Early Sheep Raisers in 1897

It has been a few weeks since I have posted information that was found in the Argus, Holbrook, June 19, 1897, newspaper. The book that I am collecting the stories of the nominees for Arizona Farming and Ranching Hall of Fame Volume III, 2018-2022 is about completed. Once it is off to the publishers, I will be able to concentrate once again on the Arizona sheep industry. Of course, there are a few nominees being honored that were sheep raisers here in Arizona – Anthony “Tony” and Marianne Etchart Manterola, Frank Auza, the Pouquette Family (Joseph, Pierre and Albert) and the father/daughter team of Gunnar Thude and Elma Thude Sanudo. More will be posted about those that have not already been written about here after the book is published and distributed at the Arizona Farming and Ranching Hall of Fame dinner, March 5, 2022. But back to 1897….

We have six sheep raisers that were given a nice little write-up in the Argus. All but one I have included the picture that accompanied the story. There were pictures for all the men but one had a streak across and was not able to be copied. In most cases, the story about each has been left to be the exact wording from the newspaper as I personally found their stories interesting. Where a place is named that is not common to most people, I have given a general location for them.

Hon. James D. Houck is a native of Meggs county, Ohio. (Meigs County is southeast of Columbus, Ohio along the Ohio River with West Virginia). During the rebellion he enlisted in the Thirty-first Wisconsin regiment, belonging to Company “H”, where he saw considerable hard service, being with Sherman on his march to Atlanta and the sea. Shortly after the war he came West and roamed over Wyoming, Colorado and New Mexico prospecting. He came to Arizona in 1872 and in 1874 he carried the first mail between Sunset Pass and Fort Wingate,(Sunset Pass is on Route 87 south of Holbrook and Fort Wingate is near Gallup, New Mexico) and in 1875 and 1976 he carried the mail from Beaverhead to Rock Station (have not been able to identify these two locations, but most likely Beaverhead is the formation near Oak Creek). In the fall of 1876, he built a ranch and trading post at what is known as Houck’s Tank (probably Houck, Arizona today), where he remained trading with the Indians until 1883, when he removed to Holbrook and went into the sheep and cattle business. Mr. Houck has now disposed of his cattle interests and confined himself entirely to sheep raising. He is a successful businessman and by through honesty and fair dealing has made hosts of friends in this section. He is a man of determination and nerve and served as deputy sheriff of Apache county under C. P. Owens and rendered valuable assistance in suppressing the lawlessness which existed in those turbulent days. Mr. Houck also served as member of the Thirteenth Legislature of Arizona. During his long career in this section, in public as well as private affairs, he has exhibited a sterling integrity, and has always been an honest and upright citizen, and has won the confidence and respect of all who know him.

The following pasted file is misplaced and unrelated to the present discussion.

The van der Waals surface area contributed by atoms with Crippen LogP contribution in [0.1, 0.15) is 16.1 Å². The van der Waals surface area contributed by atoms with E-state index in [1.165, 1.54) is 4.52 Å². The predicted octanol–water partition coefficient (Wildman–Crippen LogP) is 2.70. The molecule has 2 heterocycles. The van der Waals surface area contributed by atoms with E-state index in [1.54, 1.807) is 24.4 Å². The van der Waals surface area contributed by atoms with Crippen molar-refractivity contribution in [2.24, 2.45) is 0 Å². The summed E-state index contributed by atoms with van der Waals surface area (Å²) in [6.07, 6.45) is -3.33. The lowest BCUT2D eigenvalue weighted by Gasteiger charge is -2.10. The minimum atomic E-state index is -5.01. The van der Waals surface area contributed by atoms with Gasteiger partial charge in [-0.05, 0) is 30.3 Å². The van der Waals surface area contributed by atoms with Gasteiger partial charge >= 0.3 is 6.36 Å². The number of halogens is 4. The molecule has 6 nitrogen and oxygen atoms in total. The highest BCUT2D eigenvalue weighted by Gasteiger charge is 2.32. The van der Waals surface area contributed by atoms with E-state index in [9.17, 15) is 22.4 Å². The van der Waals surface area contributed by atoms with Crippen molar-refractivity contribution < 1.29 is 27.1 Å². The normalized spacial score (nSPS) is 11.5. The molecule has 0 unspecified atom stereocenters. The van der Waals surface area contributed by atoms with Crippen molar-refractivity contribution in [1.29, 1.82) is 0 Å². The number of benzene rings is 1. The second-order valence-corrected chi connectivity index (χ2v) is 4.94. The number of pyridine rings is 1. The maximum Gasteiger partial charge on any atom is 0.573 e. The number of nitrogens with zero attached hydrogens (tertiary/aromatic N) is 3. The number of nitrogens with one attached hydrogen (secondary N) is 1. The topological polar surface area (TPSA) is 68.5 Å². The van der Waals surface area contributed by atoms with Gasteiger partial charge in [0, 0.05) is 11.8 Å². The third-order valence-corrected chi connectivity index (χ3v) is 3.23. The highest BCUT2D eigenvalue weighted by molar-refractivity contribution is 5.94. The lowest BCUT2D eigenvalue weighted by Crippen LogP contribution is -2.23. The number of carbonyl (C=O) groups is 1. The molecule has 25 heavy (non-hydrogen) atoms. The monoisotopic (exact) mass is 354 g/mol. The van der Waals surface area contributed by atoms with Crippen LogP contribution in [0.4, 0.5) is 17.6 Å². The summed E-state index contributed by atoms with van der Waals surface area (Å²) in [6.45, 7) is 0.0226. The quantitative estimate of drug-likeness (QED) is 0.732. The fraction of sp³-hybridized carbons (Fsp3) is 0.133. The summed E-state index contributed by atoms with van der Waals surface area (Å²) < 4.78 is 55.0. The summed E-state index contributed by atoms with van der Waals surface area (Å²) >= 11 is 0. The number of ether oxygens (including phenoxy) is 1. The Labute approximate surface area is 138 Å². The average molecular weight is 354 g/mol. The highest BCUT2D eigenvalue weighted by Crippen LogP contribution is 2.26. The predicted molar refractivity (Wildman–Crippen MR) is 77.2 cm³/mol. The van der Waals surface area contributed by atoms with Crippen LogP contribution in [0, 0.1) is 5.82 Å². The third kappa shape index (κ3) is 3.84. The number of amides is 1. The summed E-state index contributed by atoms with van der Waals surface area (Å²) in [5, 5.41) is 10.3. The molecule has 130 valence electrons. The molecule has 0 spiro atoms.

Robert Scott was born in the state of Oregon, and came to Arizona in 1887, settling on the Show Low. He became interested in sheep and horses and has enjoyed an unusual degree of prosperity. He owns several fine bands of sheep, and splendid horses. He also owns several ranches near Show Low and in connection with his other business farms on an extensive scale. He is a thorough businessman, square and upright in his dealings with his fellowmen, firm, trusty and reliable; he enjoys an enviable reputation among his acquaintance. He has never held any public office. Though often urged to become a candidate he has steadfastly refused preferring to devote all his time and attention to his extensive business interests.